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What is $DIMO?Updated 10 months ago

The native ERC-20 token of DIMO

First, what is it? $DIMO is the native blockchain based token of the DIMO protocol that is issued to users and contributors. You can think of it like an airline reward point for your car, but with additional superpowers.

Why is it useful? When drivers connect their cars and stream data, they earn $DIMO. Everyone earns a portion of the weekly drop, (baseline issuance) and they earn more when app developers and data consumers pay for their data or vehicle access (marketplace issuance). 

Great so far… but why would anyone want this token, and how does it enhance the DIMO experience for users? 

1) It’s required for transacting on top of the platform. 

Buying Data.  Any transaction involving the sale of user data requires $DIMO. Any portion owed to the user is always in $DIMO and some $DIMO is also burned (taken out of circulation).

Hardware. If a hardware OEM wants to create new DIMO-compatible devices, they’re required to back individual device IDs with $DIMO. This has already happened with the DIMO data miners produced by AutoPi. Other fees, such as a token burn for each new vehicle minted, can be added at any time using the governance functionality described below. 

Products and Services. In the future, all transactions on top of DIMO rails that involve payment for goods and services could also generate rewards and token burn — like the 30% Apple App store fees… but surely a more reasonable percentage. Car payments, insurance payments, car rentals, car sales, and more should all result in $DIMO tokens being burned. Such a mechanism should be implemented at a time in the future when DIMO adoption and regulatory clarity are suitably far along. 

Simply put: increased transaction volume on the network = increased $DIMO token burn + users earning increased rewards.

Similar utility to: ETH, MATIC, (and essentially all other L1s/L2s), HNT (+DC)

2) It gives holders the right to make decisions about how the network works.

$DIMO token holders are able to vote on how the protocol works. They control decisions like: upgrades to software code; protocols and standards; who can license the IP; how fees are generated; and how rewards are issued. Holders are even able to update the properties of the token itself and what it can be used for.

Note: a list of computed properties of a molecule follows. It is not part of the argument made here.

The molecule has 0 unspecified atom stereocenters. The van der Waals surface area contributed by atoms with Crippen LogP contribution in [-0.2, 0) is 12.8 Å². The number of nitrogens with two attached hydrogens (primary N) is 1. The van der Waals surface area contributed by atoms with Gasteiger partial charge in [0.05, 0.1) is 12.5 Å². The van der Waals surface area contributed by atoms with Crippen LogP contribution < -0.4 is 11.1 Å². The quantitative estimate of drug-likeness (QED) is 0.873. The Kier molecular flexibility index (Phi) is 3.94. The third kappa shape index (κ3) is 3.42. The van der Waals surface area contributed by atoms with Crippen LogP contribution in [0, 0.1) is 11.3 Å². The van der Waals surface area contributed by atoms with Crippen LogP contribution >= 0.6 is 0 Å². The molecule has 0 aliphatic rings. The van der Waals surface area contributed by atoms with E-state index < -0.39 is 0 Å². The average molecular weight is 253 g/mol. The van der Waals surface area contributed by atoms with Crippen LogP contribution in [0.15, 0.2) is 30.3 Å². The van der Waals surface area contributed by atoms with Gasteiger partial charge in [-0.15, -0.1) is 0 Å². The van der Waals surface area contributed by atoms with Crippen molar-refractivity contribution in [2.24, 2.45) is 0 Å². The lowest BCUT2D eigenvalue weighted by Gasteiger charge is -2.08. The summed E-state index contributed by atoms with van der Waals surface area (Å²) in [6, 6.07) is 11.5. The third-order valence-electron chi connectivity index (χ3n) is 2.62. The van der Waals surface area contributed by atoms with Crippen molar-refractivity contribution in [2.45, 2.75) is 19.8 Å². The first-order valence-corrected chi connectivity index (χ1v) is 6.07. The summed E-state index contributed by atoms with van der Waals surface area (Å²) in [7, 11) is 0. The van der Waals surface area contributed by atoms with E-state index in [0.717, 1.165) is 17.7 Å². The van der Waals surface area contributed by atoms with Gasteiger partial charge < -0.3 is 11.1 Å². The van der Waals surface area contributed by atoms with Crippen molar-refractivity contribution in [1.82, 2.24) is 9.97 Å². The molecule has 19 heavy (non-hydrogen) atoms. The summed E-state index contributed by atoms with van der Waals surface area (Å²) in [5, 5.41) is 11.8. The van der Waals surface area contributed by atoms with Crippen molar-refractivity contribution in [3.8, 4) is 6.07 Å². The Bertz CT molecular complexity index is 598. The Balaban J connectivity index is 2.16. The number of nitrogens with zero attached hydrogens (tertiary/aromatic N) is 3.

Modern tech giants have shown time and time again how quickly they’ll take advantage of their users for the benefit of their shareholders. For that reason, it’s important that those who control DIMO are the ones who use it.  

Similar utility to: UNI, GTC, and other governance tokens.

3) It aligns the incentives of other participants in the ecosystem with staking and spending.

It is important that the businesses that produce DIMO compatible hardware, transmit user data, and build apps have skin in the game and a reason to care about the long-term success of DIMO. Therefore, they must stake and/or spend $DIMO tokens in order to maintain a license and deploy products to the network.  

Staking in this context is comparable to a security deposit, like one you might put down when you move into a new apartment. If the staker misbehaves, they may have some or all of their tokens taken away. While this doesn’t generate yield for the staker, it does force them to be long-term holders of the token. 

Similar utility to: ETH, MATIC, (and essentially all other PoS chains), GRT, LPT 

Additionally, all DIMO data miners deployed on the network require a payment of $DIMO tokens as described in section one.

Similar utility to: FWB, BANK

4) It shows who’s a part of the community. 

As a token on a public blockchain, it couldn’t be easier to prove who is part of the DIMO community. $DIMO holders may receive special access to various app features, events, and more. Owning the $DIMO token should amplify a user’s experience in this ecosystem. This is ultimately up to the app ecosystem and community to implement and offer.

Similar utility to: FWB, BANK

Why not just pay drivers in cash? 

The traditional model for building a platform entails selling half the company to venture capital firms to raise money, to advertise to users and get their attention and slowly grow a network. At the end, the project is controlled by professional investors and the early users who are responsible for its growth have nothing.

Communities built on top of blockchain technology, whereby control is given to those users, are stronger, better, and more equitable. The technology is also more transparent, practical, and programmable. We believe this new paradigm is here to stay and will become increasingly common. 

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